Although the authors of this study have already described the morphologic and morphometric cervical MRI findings of dogs with DA-CSM, clinically normal Doberman pinschers, and clinically normal English Foxhounds, no results have yet been reported on their intervertebral disk width [13-16]. These previous studies have demonstrated that the occurrence and degree of disk degeneration and protrusion could be considered part of normal age-related spinal degeneration [13,15]. Additionally, the present study suggests that cervical intervertebral disks in Doberman pinschers and English Foxhounds become wider with increasing age.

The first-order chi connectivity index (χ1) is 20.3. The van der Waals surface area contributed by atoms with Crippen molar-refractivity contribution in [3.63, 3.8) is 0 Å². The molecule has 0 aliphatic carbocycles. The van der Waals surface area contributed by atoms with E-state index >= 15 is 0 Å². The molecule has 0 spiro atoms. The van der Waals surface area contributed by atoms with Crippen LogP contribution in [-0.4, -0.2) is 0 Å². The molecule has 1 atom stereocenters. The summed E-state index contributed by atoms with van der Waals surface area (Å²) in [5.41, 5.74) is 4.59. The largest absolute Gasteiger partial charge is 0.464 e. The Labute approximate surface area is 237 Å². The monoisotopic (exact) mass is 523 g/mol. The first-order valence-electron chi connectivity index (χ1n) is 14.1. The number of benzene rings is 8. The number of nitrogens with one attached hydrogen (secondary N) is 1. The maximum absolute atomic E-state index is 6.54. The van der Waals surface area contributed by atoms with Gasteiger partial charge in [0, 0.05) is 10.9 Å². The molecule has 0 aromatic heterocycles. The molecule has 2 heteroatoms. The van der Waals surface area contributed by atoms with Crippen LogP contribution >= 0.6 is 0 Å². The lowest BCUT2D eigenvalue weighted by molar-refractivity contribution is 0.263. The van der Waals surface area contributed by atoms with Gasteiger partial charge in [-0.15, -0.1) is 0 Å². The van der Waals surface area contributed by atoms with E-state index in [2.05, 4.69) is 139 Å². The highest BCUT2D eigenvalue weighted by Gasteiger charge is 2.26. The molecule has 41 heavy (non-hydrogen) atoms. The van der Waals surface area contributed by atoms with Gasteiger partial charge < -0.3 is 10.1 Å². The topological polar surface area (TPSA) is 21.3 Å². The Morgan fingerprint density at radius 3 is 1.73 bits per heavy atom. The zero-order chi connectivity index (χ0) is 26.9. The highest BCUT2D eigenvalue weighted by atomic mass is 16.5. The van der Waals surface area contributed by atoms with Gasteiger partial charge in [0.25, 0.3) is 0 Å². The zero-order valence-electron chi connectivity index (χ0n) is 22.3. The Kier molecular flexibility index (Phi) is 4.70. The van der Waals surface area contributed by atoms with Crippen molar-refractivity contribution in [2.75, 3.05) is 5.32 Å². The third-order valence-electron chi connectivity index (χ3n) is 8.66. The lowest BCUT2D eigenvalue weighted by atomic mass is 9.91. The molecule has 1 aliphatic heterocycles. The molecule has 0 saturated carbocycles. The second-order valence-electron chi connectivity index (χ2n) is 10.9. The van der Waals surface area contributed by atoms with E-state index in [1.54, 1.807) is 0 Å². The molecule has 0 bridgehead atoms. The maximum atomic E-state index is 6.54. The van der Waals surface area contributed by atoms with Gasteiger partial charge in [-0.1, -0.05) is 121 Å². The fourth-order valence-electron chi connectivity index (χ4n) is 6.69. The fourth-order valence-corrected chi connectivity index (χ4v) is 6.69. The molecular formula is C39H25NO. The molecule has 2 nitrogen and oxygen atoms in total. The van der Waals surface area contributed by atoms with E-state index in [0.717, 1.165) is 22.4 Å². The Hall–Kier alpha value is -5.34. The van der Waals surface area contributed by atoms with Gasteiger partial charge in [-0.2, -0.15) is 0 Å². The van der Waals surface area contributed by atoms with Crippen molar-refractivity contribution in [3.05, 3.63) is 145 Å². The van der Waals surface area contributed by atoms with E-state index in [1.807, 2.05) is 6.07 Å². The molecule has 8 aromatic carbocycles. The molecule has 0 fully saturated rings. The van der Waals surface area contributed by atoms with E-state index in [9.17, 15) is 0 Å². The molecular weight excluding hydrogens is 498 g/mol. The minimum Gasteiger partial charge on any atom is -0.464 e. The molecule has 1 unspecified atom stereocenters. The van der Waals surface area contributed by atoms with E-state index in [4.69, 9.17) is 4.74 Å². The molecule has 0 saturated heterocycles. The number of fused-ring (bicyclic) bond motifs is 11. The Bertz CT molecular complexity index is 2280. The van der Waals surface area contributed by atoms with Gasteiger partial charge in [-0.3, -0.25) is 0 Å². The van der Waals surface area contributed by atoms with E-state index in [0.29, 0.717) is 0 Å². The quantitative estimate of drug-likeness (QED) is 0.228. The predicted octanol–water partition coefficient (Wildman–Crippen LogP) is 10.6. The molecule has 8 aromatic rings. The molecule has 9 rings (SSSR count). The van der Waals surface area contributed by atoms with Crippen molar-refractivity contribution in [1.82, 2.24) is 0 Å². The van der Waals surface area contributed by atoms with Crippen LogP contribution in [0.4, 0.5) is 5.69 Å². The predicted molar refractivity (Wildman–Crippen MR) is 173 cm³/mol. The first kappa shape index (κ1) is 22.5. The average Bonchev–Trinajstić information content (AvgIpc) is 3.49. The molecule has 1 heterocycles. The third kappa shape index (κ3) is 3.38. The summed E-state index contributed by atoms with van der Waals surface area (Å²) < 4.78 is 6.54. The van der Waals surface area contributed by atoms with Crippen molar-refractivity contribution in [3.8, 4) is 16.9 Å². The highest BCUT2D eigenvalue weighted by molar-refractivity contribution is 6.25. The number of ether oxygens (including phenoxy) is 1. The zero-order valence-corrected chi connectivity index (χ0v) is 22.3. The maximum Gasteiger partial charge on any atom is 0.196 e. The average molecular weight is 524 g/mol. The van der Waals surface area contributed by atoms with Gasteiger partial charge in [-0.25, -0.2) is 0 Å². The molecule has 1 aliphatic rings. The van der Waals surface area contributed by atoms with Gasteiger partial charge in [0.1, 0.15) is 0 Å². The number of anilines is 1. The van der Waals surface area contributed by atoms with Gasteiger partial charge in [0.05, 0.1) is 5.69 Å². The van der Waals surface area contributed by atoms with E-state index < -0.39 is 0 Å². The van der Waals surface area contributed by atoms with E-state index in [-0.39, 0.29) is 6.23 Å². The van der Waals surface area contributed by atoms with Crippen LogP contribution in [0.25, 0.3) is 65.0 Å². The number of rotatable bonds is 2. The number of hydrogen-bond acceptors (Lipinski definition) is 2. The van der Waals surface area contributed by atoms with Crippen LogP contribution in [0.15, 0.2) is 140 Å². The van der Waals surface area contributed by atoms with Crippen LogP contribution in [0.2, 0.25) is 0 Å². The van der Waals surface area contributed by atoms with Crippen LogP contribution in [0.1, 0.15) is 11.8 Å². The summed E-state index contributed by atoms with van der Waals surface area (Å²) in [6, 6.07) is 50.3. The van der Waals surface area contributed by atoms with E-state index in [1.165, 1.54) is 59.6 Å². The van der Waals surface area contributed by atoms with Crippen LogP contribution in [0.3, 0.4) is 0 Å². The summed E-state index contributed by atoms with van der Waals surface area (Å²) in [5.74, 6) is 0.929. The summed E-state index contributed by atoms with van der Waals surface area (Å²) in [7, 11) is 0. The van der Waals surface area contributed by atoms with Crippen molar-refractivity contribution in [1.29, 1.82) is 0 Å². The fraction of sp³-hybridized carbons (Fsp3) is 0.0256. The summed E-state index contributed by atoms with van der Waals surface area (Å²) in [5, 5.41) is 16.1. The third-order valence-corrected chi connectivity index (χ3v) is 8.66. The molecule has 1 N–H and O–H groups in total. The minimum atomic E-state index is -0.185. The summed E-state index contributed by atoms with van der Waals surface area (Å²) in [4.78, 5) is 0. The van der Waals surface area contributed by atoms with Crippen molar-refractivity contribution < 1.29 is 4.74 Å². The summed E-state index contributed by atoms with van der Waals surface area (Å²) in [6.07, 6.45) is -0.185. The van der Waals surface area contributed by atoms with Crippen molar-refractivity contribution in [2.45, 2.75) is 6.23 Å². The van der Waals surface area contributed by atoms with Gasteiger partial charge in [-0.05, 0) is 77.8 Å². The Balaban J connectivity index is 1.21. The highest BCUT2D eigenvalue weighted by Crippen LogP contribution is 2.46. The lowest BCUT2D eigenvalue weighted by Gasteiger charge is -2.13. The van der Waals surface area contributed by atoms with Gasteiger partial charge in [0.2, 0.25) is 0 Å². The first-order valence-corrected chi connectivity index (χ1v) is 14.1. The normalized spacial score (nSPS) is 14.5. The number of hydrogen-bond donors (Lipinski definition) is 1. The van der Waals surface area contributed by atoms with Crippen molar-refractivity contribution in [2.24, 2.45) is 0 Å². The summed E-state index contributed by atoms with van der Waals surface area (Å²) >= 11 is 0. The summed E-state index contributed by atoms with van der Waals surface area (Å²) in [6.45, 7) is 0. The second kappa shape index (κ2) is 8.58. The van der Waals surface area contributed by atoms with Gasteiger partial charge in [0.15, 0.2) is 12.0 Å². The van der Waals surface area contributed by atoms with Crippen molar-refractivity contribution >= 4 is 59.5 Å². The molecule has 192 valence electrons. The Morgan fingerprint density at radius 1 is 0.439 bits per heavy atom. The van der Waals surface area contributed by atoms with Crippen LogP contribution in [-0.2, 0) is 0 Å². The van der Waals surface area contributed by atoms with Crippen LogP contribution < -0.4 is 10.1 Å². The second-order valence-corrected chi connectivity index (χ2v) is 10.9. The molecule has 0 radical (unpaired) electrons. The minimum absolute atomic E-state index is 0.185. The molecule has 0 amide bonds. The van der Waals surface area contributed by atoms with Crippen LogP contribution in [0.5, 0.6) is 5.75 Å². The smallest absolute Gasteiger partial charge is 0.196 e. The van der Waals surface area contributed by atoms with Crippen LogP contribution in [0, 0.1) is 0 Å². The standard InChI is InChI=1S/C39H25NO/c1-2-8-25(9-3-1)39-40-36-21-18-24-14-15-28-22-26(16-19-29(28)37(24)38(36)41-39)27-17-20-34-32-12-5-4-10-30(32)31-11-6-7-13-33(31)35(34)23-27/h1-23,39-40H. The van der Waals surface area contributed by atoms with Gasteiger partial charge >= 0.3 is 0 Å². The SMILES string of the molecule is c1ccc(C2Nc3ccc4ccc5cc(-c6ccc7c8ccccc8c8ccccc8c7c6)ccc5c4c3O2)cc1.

A recent study compared the morphometric features between 16 Doberman pinschers with clinical signs of cervical spondylomyelopathy and 16 clinically normal Doberman pinschers [11]. Significantly wider intervertebral disks in the group of clinically affected Doberman pinschers were demonstrated. It was suggested that the wider intervertebral disks of clinically affected Doberman pinschers could potentially be at higher risk of herniation and that the volume of disk protrusion into the vertebral canal would be higher than that of clinically normal dogs [11]. This finding, along with a relative vertebral canal stenosis, could potentially explain the development of clinical signs in Doberman pinschers with cervical spondylomyelopathy [11]. In contrast, the study reported here did not demonstrate that clinically affected Doberman pinschers have overall wider cervical intervertebral disks compared to clinically normal dogs. Even when looked at each intervertebral disk location separately, no significant differences were found between the different groups of dogs. Therefore, the results of this study do not provide evidence that wider intervertebral disks can be considered a potential risk factor for the development of clinical signs of DA-CSM. Although the exact reason is unknown, a potential explanation for the different results between both studies can be found in the age of included dogs. The mean age of the 16 clinically affected Doberman Pinschers in the study of da Costa et al. [11] was 6 years, while the mean age of the 16 clinically normal dogs was 4.3 years with only 3 dogs being older than 6 years of age. Since the results of the present study suggest that cervical intervertebral disks become wider with increasing age, it is possible that the difference found by da Costa et al. [11] could have been influenced, at least in part, by a difference in age between both groups of studied dogs.